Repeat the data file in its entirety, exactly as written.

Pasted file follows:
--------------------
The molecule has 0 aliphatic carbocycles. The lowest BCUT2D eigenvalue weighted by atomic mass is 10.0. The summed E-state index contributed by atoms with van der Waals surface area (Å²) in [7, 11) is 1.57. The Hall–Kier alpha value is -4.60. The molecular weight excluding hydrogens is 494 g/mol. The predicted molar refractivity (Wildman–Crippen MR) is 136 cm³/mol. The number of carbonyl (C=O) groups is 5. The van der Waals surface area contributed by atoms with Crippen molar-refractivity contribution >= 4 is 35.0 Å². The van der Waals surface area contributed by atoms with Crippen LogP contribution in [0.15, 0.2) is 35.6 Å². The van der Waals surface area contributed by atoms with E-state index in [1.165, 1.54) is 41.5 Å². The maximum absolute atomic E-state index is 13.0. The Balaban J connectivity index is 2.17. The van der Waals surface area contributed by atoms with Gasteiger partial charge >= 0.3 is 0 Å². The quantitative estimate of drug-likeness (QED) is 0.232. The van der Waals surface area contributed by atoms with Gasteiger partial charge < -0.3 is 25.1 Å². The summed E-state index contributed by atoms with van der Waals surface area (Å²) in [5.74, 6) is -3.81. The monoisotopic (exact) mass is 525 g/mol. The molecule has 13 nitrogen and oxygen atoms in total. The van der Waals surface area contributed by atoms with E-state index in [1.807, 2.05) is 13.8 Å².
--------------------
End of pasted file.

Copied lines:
The molecule has 0 aliphatic carbocycles. The lowest BCUT2D eigenvalue weighted by atomic mass is 10.0. The summed E-state index contributed by atoms with van der Waals surface area (Å²) in [7, 11) is 1.57. The Hall–Kier alpha value is -4.60. The molecular weight excluding hydrogens is 494 g/mol. The predicted molar refractivity (Wildman–Crippen MR) is 136 cm³/mol. The number of carbonyl (C=O) groups is 5. The van der Waals surface area contributed by atoms with Crippen molar-refractivity contribution >= 4 is 35.0 Å². The van der Waals surface area contributed by atoms with Crippen LogP contribution in [0.15, 0.2) is 35.6 Å². The van der Waals surface area contributed by atoms with E-state index in [1.165, 1.54) is 41.5 Å². The maximum absolute atomic E-state index is 13.0. The Balaban J connectivity index is 2.17. The van der Waals surface area contributed by atoms with Gasteiger partial charge >= 0.3 is 0 Å². The quantitative estimate of drug-likeness (QED) is 0.232. The van der Waals surface area contributed by atoms with Gasteiger partial charge < -0.3 is 25.1 Å². The summed E-state index contributed by atoms with van der Waals surface area (Å²) in [5.74, 6) is -3.81. The monoisotopic (exact) mass is 525 g/mol. The molecule has 13 nitrogen and oxygen atoms in total. The van der Waals surface area contributed by atoms with E-state index in [1.807, 2.05) is 13.8 Å².